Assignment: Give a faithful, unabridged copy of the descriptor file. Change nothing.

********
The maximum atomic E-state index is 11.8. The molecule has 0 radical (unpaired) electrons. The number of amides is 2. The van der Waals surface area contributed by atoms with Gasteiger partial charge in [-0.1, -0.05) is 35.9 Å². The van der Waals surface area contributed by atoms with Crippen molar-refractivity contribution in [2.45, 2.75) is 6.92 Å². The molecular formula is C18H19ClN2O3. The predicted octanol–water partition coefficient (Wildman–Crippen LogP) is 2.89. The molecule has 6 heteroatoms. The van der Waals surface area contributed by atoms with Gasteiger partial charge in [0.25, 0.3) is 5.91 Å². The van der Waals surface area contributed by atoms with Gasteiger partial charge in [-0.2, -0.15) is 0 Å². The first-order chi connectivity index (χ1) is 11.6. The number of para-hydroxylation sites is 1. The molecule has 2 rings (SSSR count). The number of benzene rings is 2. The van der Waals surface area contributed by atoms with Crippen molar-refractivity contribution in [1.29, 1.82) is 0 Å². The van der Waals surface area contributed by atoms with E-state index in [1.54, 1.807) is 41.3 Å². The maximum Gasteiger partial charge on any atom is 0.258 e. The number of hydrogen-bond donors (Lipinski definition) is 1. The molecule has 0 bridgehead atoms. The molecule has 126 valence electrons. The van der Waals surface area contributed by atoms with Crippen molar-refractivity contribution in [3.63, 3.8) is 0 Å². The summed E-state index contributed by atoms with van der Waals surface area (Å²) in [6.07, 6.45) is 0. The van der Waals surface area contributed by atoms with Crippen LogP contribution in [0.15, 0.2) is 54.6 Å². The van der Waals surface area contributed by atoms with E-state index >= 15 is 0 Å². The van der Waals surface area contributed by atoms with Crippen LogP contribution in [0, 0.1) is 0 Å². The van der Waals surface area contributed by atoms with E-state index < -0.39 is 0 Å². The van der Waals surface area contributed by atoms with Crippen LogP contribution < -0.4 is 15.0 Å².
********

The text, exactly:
The maximum atomic E-state index is 11.8. The molecule has 0 radical (unpaired) electrons. The number of amides is 2. The van der Waals surface area contributed by atoms with Gasteiger partial charge in [-0.1, -0.05) is 35.9 Å². The van der Waals surface area contributed by atoms with Crippen molar-refractivity contribution in [2.45, 2.75) is 6.92 Å². The molecular formula is C18H19ClN2O3. The predicted octanol–water partition coefficient (Wildman–Crippen LogP) is 2.89. The molecule has 6 heteroatoms. The van der Waals surface area contributed by atoms with Gasteiger partial charge in [0.25, 0.3) is 5.91 Å². The van der Waals surface area contributed by atoms with Gasteiger partial charge in [-0.2, -0.15) is 0 Å². The first-order chi connectivity index (χ1) is 11.6. The number of para-hydroxylation sites is 1. The molecule has 2 rings (SSSR count). The number of benzene rings is 2. The van der Waals surface area contributed by atoms with Crippen molar-refractivity contribution in [1.29, 1.82) is 0 Å². The van der Waals surface area contributed by atoms with E-state index in [1.54, 1.807) is 41.3 Å². The maximum Gasteiger partial charge on any atom is 0.258 e. The number of hydrogen-bond donors (Lipinski definition) is 1. The molecule has 0 bridgehead atoms. The molecule has 126 valence electrons. The van der Waals surface area contributed by atoms with Crippen molar-refractivity contribution in [3.63, 3.8) is 0 Å². The summed E-state index contributed by atoms with van der Waals surface area (Å²) in [6.07, 6.45) is 0. The van der Waals surface area contributed by atoms with Crippen LogP contribution in [0.15, 0.2) is 54.6 Å². The van der Waals surface area contributed by atoms with E-state index >= 15 is 0 Å². The van der Waals surface area contributed by atoms with Crippen LogP contribution in [0, 0.1) is 0 Å². The van der Waals surface area contributed by atoms with E-state index < -0.39 is 0 Å². The van der Waals surface area contributed by atoms with Crippen LogP contribution < -0.4 is 15.0 Å².